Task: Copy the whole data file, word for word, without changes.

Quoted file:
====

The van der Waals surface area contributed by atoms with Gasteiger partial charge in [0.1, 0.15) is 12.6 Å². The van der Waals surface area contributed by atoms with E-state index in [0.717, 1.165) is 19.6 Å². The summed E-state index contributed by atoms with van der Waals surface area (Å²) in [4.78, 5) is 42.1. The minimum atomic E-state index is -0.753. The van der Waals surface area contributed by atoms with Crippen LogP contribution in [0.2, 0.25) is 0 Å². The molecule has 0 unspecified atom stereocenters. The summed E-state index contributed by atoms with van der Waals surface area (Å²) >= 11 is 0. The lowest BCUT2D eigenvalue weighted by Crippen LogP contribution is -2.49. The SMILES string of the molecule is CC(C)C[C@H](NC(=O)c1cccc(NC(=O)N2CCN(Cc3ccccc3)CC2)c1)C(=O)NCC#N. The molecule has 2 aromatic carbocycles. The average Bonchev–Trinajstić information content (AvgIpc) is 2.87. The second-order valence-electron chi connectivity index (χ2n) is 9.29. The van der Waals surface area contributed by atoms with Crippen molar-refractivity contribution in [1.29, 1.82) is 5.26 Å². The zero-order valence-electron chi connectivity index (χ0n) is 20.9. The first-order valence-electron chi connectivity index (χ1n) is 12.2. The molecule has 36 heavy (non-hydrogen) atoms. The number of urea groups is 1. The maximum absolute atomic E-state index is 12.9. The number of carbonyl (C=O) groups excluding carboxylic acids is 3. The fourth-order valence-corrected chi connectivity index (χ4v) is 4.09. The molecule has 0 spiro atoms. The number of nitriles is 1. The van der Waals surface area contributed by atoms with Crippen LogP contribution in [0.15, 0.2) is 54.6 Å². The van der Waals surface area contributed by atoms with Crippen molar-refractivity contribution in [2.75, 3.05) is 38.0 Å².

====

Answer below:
The van der Waals surface area contributed by atoms with Gasteiger partial charge in [0.1, 0.15) is 12.6 Å². The van der Waals surface area contributed by atoms with E-state index in [0.717, 1.165) is 19.6 Å². The summed E-state index contributed by atoms with van der Waals surface area (Å²) in [4.78, 5) is 42.1. The minimum atomic E-state index is -0.753. The van der Waals surface area contributed by atoms with Crippen LogP contribution in [0.2, 0.25) is 0 Å². The molecule has 0 unspecified atom stereocenters. The summed E-state index contributed by atoms with van der Waals surface area (Å²) >= 11 is 0. The lowest BCUT2D eigenvalue weighted by Crippen LogP contribution is -2.49. The SMILES string of the molecule is CC(C)C[C@H](NC(=O)c1cccc(NC(=O)N2CCN(Cc3ccccc3)CC2)c1)C(=O)NCC#N. The molecule has 2 aromatic carbocycles. The average Bonchev–Trinajstić information content (AvgIpc) is 2.87. The second-order valence-electron chi connectivity index (χ2n) is 9.29. The van der Waals surface area contributed by atoms with Crippen molar-refractivity contribution in [1.29, 1.82) is 5.26 Å². The zero-order valence-electron chi connectivity index (χ0n) is 20.9. The first-order valence-electron chi connectivity index (χ1n) is 12.2. The molecule has 36 heavy (non-hydrogen) atoms. The number of urea groups is 1. The maximum absolute atomic E-state index is 12.9. The number of carbonyl (C=O) groups excluding carboxylic acids is 3. The fourth-order valence-corrected chi connectivity index (χ4v) is 4.09. The molecule has 0 spiro atoms. The number of nitriles is 1. The van der Waals surface area contributed by atoms with Crippen LogP contribution in [0.15, 0.2) is 54.6 Å². The van der Waals surface area contributed by atoms with Crippen molar-refractivity contribution in [2.75, 3.05) is 38.0 Å².